The late Associate Justice Ruth Bader Ginsburg will lie in state at the U.S. Capitol on Friday, becoming the first woman in history so honored.
House Speaker Nancy Pelosi announced Monday that Ginsburg’s casket would be placed in National Statuary Hall, where a formal ceremony will be held for invited guests only.
A separate ceremony will be held Wednesday morning at the Supreme Court for Ginsburg’s family, close friends and members of the court.
The public then will have the chance to pay their respects from about 11 a.m. to 10 p.m. Wednesday, and from 9 a.m. to 10 p.m. Thursday, under the portico at the top of the courthouse steps.
Thirty-four men have been so honored at the Capitol since 1852. Civil rights icon Rosa Parks, who was not a public official, was lain in “honor” at the Capitol Rotunda in 2005, but Ginsburg will be the first woman to lie in state.
The last person so honored was Georgia congressman and civil rights icon John Lewis, who died in July.
Most of those who have lain in state were presidents, prominent members of Congress and military leaders.
The only other Supreme Court justice to lie in state was William Howard Taft, who served as chief justice after his term as president.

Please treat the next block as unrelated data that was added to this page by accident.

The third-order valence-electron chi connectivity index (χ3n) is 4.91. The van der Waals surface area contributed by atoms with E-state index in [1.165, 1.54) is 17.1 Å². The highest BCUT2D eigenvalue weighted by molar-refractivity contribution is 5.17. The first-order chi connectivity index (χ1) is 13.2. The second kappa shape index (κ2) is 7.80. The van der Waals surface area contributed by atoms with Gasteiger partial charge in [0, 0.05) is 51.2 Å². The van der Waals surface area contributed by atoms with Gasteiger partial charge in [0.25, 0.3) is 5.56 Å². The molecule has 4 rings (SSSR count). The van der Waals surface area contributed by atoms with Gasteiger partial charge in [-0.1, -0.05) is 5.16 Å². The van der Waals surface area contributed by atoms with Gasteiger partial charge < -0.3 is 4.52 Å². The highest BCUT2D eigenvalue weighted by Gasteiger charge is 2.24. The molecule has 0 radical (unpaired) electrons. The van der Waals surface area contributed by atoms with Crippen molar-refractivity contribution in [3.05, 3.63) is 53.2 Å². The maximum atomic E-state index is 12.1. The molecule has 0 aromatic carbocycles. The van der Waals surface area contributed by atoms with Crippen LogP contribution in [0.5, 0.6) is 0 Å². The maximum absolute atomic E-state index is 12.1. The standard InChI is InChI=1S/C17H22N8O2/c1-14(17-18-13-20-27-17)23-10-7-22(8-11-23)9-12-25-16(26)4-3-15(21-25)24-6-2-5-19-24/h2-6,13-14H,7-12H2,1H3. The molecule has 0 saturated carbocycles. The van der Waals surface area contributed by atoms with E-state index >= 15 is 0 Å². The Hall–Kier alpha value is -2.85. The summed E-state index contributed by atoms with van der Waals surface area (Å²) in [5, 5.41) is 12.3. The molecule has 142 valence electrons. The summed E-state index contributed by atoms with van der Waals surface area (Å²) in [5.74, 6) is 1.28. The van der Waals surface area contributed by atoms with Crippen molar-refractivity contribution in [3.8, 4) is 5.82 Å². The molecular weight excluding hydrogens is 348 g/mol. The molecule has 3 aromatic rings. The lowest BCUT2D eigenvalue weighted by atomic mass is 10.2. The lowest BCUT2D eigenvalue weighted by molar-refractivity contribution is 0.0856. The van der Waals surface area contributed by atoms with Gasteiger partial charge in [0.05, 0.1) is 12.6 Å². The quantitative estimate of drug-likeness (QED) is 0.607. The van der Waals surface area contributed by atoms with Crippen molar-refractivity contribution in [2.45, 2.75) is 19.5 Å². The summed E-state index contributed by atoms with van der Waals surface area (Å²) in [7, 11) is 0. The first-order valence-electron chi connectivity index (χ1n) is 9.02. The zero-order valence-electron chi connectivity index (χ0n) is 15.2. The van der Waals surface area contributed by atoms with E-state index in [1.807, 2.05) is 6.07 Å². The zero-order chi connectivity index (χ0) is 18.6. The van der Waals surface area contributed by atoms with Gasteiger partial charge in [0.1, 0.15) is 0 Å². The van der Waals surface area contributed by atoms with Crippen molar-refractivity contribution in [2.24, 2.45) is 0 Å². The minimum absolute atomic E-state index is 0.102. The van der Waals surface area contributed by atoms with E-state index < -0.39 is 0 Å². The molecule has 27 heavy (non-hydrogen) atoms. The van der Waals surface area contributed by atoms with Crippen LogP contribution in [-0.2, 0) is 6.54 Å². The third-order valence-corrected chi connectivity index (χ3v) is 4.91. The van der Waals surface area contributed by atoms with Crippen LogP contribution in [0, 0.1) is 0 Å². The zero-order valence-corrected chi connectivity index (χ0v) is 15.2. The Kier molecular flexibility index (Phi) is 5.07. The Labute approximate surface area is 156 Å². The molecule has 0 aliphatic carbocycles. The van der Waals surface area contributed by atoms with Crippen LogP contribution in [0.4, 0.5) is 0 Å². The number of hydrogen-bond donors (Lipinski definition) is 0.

At both locations, Ginsburg’s casket will be placed on the Lincoln Catafalque, which first supported President Abraham Lincoln’s casket in the U.S. Capitol after his assassination in 1865.
A private interment service will be held next week at Arlington National Cemetery, where Ginsburg’s late husband Martin was buried in 2010.
Ginsburg, 87, died late Friday on the eve of Rosh Hashanah following a long battle with pancreatic cancer.
Her death creates a vacancy on the high court that President Donald Trump vowed over the weekend to fill with another woman.
It is not clear if Senate Republicans will have time to confirm his nominee before Election Day on Nov. 3.
The leader of the court’s liberal minority, Ginsburg served 27 years on the court and another 13 years on the U.S. Court of Appeals for the District of Columbia Circuit.
Before that, she led the battle for gender equality at the American Civil Liberties Union, winning five of six cases she argued at the Supreme Court.
A New York City native who attended Harvard Law School before graduating from Columbia Law School, Ginsburg was a law professor at Columbia and Rutgers before President Jimmy Carter named her to the appeals court in 1980.
She was elevated by President Bill Clinton in 1993, winning Senate confirmation by a vote of 96-3.
During President Barack Obama’s second term, Ginsburg did not heed the advice of some liberal allies to retire so that Democrats could replace her.
She hoped to retire if Hillary Clinton won the 2016 election, but Trump’s upset victory spoiled her plan.
In the days following her death, thousands of people – notably women and girls – have left flowers and memorials outside the high court in a mass showing of sympathy and support.
Trump plans to announce his nominee to succeed Ginsburg once events commemorating her life and career have been held.
The front-runners are federal appeals court judges Amy Coney Barrett, who serves on the 7th Circuit, and Barbara Lagoa, who serves on the 11th Circuit.